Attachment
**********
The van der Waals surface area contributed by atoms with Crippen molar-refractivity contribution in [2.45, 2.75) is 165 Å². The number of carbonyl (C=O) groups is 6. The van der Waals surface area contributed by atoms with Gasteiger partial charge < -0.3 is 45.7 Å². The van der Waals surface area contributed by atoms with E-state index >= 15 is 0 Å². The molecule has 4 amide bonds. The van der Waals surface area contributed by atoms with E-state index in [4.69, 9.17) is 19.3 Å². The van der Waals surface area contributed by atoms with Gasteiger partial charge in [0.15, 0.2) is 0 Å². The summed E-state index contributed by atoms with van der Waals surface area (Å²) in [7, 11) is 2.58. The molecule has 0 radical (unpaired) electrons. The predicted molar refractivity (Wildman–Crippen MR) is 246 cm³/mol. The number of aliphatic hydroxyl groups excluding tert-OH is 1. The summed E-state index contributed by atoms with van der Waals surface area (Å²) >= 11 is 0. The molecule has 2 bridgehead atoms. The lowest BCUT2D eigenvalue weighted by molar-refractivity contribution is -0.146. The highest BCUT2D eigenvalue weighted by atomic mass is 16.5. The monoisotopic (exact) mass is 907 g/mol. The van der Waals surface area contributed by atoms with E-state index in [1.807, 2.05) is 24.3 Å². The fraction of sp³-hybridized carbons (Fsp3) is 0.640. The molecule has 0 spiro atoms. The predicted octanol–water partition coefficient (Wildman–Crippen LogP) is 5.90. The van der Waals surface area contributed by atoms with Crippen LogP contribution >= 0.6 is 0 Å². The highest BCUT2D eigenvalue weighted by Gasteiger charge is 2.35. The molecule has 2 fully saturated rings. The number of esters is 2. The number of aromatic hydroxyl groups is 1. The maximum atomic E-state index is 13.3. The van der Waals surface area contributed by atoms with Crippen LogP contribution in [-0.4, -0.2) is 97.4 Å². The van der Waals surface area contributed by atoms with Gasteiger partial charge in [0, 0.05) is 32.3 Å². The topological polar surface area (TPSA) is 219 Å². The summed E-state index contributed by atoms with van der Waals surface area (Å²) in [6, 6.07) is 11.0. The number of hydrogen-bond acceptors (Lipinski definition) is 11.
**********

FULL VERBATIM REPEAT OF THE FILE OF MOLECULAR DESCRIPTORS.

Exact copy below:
The van der Waals surface area contributed by atoms with Crippen molar-refractivity contribution in [2.45, 2.75) is 165 Å². The number of carbonyl (C=O) groups is 6. The van der Waals surface area contributed by atoms with Gasteiger partial charge < -0.3 is 45.7 Å². The van der Waals surface area contributed by atoms with E-state index >= 15 is 0 Å². The molecule has 4 amide bonds. The van der Waals surface area contributed by atoms with E-state index in [4.69, 9.17) is 19.3 Å². The van der Waals surface area contributed by atoms with Gasteiger partial charge in [0.15, 0.2) is 0 Å². The summed E-state index contributed by atoms with van der Waals surface area (Å²) in [7, 11) is 2.58. The molecule has 0 radical (unpaired) electrons. The predicted molar refractivity (Wildman–Crippen MR) is 246 cm³/mol. The number of aliphatic hydroxyl groups excluding tert-OH is 1. The summed E-state index contributed by atoms with van der Waals surface area (Å²) >= 11 is 0. The molecule has 2 bridgehead atoms. The lowest BCUT2D eigenvalue weighted by molar-refractivity contribution is -0.146. The highest BCUT2D eigenvalue weighted by atomic mass is 16.5. The monoisotopic (exact) mass is 907 g/mol. The van der Waals surface area contributed by atoms with E-state index in [1.807, 2.05) is 24.3 Å². The fraction of sp³-hybridized carbons (Fsp3) is 0.640. The molecule has 0 spiro atoms. The predicted octanol–water partition coefficient (Wildman–Crippen LogP) is 5.90. The van der Waals surface area contributed by atoms with Crippen LogP contribution >= 0.6 is 0 Å². The highest BCUT2D eigenvalue weighted by Gasteiger charge is 2.35. The molecule has 2 fully saturated rings. The number of esters is 2. The number of aromatic hydroxyl groups is 1. The maximum atomic E-state index is 13.3. The van der Waals surface area contributed by atoms with Crippen LogP contribution in [-0.4, -0.2) is 97.4 Å². The van der Waals surface area contributed by atoms with Gasteiger partial charge in [0, 0.05) is 32.3 Å². The topological polar surface area (TPSA) is 219 Å². The summed E-state index contributed by atoms with van der Waals surface area (Å²) in [6, 6.07) is 11.0. The number of hydrogen-bond acceptors (Lipinski definition) is 11.